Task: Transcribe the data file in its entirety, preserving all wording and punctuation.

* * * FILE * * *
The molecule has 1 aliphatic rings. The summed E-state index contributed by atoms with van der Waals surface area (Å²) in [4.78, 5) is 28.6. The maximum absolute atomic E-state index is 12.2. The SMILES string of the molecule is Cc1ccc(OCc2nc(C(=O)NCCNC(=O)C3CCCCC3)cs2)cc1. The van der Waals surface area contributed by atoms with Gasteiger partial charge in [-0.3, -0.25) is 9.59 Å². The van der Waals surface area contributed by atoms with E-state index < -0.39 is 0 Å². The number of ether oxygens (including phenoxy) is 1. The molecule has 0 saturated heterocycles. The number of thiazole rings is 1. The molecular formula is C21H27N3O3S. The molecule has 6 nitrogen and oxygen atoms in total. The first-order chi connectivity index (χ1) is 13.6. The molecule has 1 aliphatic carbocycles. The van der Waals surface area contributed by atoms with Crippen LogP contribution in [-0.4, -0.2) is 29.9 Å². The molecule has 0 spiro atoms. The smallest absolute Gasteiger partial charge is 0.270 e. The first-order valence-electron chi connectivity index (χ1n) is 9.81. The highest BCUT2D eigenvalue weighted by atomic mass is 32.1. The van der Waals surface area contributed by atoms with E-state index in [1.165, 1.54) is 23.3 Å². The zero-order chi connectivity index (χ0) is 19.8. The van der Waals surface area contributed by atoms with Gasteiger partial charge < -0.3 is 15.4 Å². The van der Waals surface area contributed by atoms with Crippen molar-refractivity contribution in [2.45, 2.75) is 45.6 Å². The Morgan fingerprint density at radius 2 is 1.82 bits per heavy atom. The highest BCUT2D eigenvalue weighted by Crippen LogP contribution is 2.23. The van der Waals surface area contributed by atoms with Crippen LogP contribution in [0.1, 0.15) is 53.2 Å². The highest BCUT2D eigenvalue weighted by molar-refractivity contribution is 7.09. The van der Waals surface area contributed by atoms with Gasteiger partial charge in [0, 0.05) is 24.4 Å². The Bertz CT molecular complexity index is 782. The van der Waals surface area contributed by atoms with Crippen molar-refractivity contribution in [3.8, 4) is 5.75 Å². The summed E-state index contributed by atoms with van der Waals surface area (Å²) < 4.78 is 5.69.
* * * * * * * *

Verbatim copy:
The molecule has 1 aliphatic rings. The summed E-state index contributed by atoms with van der Waals surface area (Å²) in [4.78, 5) is 28.6. The maximum absolute atomic E-state index is 12.2. The SMILES string of the molecule is Cc1ccc(OCc2nc(C(=O)NCCNC(=O)C3CCCCC3)cs2)cc1. The van der Waals surface area contributed by atoms with Gasteiger partial charge in [-0.3, -0.25) is 9.59 Å². The van der Waals surface area contributed by atoms with E-state index < -0.39 is 0 Å². The number of ether oxygens (including phenoxy) is 1. The molecule has 0 saturated heterocycles. The number of thiazole rings is 1. The molecular formula is C21H27N3O3S. The molecule has 6 nitrogen and oxygen atoms in total. The first-order chi connectivity index (χ1) is 13.6. The molecule has 1 aliphatic carbocycles. The van der Waals surface area contributed by atoms with Crippen LogP contribution in [-0.4, -0.2) is 29.9 Å². The molecule has 0 spiro atoms. The smallest absolute Gasteiger partial charge is 0.270 e. The first-order valence-electron chi connectivity index (χ1n) is 9.81. The highest BCUT2D eigenvalue weighted by atomic mass is 32.1. The van der Waals surface area contributed by atoms with E-state index in [1.165, 1.54) is 23.3 Å². The zero-order chi connectivity index (χ0) is 19.8. The van der Waals surface area contributed by atoms with Gasteiger partial charge < -0.3 is 15.4 Å². The van der Waals surface area contributed by atoms with Crippen molar-refractivity contribution in [2.45, 2.75) is 45.6 Å². The Morgan fingerprint density at radius 2 is 1.82 bits per heavy atom. The highest BCUT2D eigenvalue weighted by Crippen LogP contribution is 2.23. The van der Waals surface area contributed by atoms with Crippen LogP contribution in [0.1, 0.15) is 53.2 Å². The highest BCUT2D eigenvalue weighted by molar-refractivity contribution is 7.09. The van der Waals surface area contributed by atoms with Gasteiger partial charge in [0, 0.05) is 24.4 Å². The Bertz CT molecular complexity index is 782. The van der Waals surface area contributed by atoms with Crippen molar-refractivity contribution in [3.8, 4) is 5.75 Å². The summed E-state index contributed by atoms with van der Waals surface area (Å²) < 4.78 is 5.69.